DHPs - is your LA spending all their allowance??
Statistics on English and Welsh Local Authorities’ use of their DHP allocations for 2018-19 shows that whilst some LAs spent more than the government contribution, the majority spent less, with nine LAs spending less than 50% of their allocation!
Why not check to see how much your LA spent? Click here and go to the data table and then click on the financial returns tab.
Want to know about Discretionary Housing Payments (DHP) – click here.
Why are so many LAs underspending?
With so many claimants suffering financially due to the welfare reforms, it seems surprising that any LA would fail to take advantage of their full allocation – any underspend is returned to central government and means that the LA gets less the following year.
Could it be a misunderstanding about who is eligible, or how much they can receive, or under what circumstances – especially for UC claimants?
Which UC claimants can get a DHP?
Universal Credit claimant can apply for a DHP if they have a Housing Cost Element included when their UC entitlement is assessed.
Any UC claimant who is liable for rent (or is being treated as liable) will have a Housing Costs Element included in the assessment – even if their UC award is then reduced due to income or deductions or the Benefit Cap etc.
So long as the claimant is liable for some rent / eligible service charges they know there will be a Housing Cost Element. In 2016 the DWP had to remind LAs of this in Housing Benefit Bulletin G8/2016.
This means that someone with only a small UC award – perhaps a claimant who pre-UC had Tax Credits but no HB, could be entitled to a DHP under UC where they wouldn’t have been under HB (so long as they can demonstrate the need for it).
How much DHP can a UC claimant get?
That depends on whether it is to help with one off costs such as a rent deposit, or to help with their on-going rental liability.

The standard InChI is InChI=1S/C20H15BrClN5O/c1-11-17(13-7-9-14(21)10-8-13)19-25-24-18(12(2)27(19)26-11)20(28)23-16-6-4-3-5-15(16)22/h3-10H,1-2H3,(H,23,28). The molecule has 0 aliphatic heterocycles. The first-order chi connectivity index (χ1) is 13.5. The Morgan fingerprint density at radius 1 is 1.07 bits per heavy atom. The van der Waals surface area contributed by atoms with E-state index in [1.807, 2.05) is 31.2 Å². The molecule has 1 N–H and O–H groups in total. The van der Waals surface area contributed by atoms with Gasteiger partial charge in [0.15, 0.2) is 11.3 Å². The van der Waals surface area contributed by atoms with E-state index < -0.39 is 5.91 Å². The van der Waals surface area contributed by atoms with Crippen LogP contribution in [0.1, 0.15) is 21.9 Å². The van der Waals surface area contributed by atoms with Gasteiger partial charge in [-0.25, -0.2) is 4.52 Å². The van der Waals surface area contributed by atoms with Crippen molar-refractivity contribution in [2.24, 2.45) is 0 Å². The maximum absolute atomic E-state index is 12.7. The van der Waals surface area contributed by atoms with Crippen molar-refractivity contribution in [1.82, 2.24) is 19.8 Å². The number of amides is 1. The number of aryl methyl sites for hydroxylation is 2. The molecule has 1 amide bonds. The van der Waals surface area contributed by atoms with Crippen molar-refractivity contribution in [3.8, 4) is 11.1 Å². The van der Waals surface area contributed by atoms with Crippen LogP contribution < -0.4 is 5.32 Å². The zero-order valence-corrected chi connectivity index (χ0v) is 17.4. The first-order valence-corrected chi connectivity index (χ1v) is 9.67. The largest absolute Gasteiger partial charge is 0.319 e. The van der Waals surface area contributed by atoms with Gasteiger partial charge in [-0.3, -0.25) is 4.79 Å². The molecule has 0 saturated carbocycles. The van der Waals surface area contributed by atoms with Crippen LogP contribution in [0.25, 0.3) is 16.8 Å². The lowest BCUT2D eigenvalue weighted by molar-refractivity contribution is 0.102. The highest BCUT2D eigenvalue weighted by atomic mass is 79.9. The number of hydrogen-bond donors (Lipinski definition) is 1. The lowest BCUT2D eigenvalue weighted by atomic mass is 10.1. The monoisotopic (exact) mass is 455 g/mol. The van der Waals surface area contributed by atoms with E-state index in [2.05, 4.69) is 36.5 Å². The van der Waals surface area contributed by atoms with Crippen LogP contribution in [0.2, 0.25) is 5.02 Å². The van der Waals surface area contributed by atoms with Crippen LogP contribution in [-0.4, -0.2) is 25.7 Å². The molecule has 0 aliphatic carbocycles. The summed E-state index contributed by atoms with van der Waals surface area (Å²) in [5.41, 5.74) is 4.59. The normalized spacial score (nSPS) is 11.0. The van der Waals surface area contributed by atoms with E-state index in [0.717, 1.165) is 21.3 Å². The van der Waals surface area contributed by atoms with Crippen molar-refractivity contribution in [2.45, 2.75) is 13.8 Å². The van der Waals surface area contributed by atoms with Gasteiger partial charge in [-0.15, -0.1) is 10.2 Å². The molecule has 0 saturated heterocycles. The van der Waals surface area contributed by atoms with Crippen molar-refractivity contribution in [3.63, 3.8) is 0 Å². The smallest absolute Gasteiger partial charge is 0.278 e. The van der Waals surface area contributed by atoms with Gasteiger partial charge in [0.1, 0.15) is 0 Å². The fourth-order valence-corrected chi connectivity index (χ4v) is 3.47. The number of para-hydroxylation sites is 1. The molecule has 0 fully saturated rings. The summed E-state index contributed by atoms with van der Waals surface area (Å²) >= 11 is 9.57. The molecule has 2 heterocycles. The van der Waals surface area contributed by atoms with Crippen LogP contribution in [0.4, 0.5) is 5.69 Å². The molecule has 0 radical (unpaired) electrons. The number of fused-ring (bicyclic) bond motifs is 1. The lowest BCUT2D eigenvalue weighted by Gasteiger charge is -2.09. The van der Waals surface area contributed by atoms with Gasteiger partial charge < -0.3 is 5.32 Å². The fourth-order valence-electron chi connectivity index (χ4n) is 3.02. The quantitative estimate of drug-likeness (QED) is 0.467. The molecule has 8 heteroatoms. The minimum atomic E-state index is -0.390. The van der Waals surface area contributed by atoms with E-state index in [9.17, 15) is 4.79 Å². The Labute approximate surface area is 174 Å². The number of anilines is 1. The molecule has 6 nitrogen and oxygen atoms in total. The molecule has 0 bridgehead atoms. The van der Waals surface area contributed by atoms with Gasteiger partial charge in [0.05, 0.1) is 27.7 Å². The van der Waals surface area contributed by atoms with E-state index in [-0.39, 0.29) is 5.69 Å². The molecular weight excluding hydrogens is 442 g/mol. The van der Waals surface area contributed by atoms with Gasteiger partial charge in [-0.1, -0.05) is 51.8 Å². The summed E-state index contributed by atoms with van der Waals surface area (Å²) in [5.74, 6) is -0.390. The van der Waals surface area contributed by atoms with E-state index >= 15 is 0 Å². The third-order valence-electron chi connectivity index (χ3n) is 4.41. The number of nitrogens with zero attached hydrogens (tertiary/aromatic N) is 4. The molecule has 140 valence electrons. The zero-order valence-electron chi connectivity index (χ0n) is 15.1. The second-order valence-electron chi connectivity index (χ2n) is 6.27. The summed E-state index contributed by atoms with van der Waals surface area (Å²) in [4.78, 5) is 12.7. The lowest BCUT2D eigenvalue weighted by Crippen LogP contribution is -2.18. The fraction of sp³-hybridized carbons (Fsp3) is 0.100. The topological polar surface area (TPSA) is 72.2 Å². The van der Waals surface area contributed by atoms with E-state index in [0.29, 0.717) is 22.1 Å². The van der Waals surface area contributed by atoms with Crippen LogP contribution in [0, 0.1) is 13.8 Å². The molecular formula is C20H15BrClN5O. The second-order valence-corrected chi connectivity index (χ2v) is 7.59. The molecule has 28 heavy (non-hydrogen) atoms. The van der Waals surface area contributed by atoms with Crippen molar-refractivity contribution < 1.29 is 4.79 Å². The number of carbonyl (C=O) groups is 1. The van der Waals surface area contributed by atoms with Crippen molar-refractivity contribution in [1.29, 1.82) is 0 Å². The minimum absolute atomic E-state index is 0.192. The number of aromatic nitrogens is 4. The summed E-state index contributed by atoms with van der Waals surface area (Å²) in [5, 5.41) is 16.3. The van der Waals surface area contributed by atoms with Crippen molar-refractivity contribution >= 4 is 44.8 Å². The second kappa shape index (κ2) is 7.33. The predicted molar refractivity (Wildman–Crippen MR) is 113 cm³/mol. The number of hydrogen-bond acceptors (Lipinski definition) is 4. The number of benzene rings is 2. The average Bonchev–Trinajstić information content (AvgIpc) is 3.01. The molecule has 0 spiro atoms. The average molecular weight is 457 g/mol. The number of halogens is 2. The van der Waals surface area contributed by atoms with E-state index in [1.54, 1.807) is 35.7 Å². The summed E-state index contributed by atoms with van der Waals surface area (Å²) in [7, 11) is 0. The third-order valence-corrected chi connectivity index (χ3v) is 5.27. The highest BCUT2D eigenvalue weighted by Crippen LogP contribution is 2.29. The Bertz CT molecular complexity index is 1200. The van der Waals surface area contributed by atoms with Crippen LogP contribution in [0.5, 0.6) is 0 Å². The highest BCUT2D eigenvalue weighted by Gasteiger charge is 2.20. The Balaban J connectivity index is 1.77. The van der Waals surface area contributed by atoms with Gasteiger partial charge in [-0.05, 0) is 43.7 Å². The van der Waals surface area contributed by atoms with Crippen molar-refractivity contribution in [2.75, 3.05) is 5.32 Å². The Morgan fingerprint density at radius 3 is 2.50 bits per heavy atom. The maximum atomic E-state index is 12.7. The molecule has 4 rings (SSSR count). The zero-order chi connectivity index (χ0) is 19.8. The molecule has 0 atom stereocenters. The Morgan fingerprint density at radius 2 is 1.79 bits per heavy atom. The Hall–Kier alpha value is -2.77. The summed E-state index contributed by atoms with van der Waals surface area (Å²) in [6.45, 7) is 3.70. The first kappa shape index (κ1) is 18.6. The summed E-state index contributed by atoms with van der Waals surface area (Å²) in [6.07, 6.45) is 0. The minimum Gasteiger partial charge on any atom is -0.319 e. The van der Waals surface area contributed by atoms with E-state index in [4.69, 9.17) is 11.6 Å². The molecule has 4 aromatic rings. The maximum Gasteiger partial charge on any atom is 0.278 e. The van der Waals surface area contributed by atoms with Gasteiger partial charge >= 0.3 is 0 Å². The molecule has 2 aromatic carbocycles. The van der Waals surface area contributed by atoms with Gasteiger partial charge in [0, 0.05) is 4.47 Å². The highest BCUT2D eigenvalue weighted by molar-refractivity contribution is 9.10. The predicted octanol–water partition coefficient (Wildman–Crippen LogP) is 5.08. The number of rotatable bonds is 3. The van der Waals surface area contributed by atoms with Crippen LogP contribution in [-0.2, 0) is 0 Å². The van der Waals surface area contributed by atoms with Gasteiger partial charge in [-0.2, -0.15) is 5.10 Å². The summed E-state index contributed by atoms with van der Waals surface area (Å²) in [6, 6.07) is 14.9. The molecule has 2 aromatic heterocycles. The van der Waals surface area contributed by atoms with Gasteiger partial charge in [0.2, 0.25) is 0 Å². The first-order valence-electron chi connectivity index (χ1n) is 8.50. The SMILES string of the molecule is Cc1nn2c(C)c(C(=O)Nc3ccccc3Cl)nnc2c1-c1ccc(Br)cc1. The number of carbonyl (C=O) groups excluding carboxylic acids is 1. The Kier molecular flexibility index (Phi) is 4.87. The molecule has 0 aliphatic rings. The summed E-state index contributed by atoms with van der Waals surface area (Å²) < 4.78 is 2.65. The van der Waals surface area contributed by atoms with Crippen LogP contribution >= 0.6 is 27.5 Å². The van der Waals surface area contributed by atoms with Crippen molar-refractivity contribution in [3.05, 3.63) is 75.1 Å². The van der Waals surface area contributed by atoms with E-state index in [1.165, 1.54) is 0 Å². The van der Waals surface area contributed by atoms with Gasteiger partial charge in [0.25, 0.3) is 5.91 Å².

The amount of DHP a Universal Credit claimant can receive to help them with their on-going rental liability is limited to the full amount of Housing Cost Element included in their UC award - as it is shown on the UC award notification. This is their gross rent minus any housing costs contributions (non-dependant deductions), and for social housing tenants any ineligible service charges and bedroom tax reduction.
So where are LAs going wrong?
Some LAs have been wrongly refusing DHPs to claimants whose Housing Cost Element is the same as their gross rental liability – because there is no obvious shortfall.
This comes from having a ‘HB’ head on and not understanding that the Housing Cost Element just makes up the assessment - they can still be struggling to pay their rent even if there is no bedroom tax, ineligible service charge or non-dependant deduction. The UC award could have been reduced by the Benefit Cap for example.
Some LAs have been wrongly refusing DHPs to claimants who have an APA managed payment in place, ie where an amount of UC equal to the Housing Cost Element goes straight to the landlord.
But the claimant might still be struggling to pay their rent if the amount going to the landlord doesn’t cover the full rental liability.
Some LAS have been refusing DHPs to claimants whose full rental liability is met every month by the APA managed payment, but the claimant’s total award is reduced by the Benefit Cap. These cases are more complicated – see this page for explanations and standard letters.
What to do if your LA is an under-spender?
If they are refusing DHP applications from UC claimant in any of the above situations, then the claimant can ask for the decision to be looked at again – explaining why they believe they are entitled to claim / why they are in hardship. There is no appeal procedure as DHPs are discretionary.
You could try to arrange a meeting to discuss the particular difficulties your tenants / customers are facing and to discuss the best procedure for helping claimants obtain a DHP award.
If the LA appear to be taking a blanket approach to a claimant type or circumstance, they are ‘fettering their discretion’ and could ultimately have their behaviour scrutinised by the Local Government Ombudsman.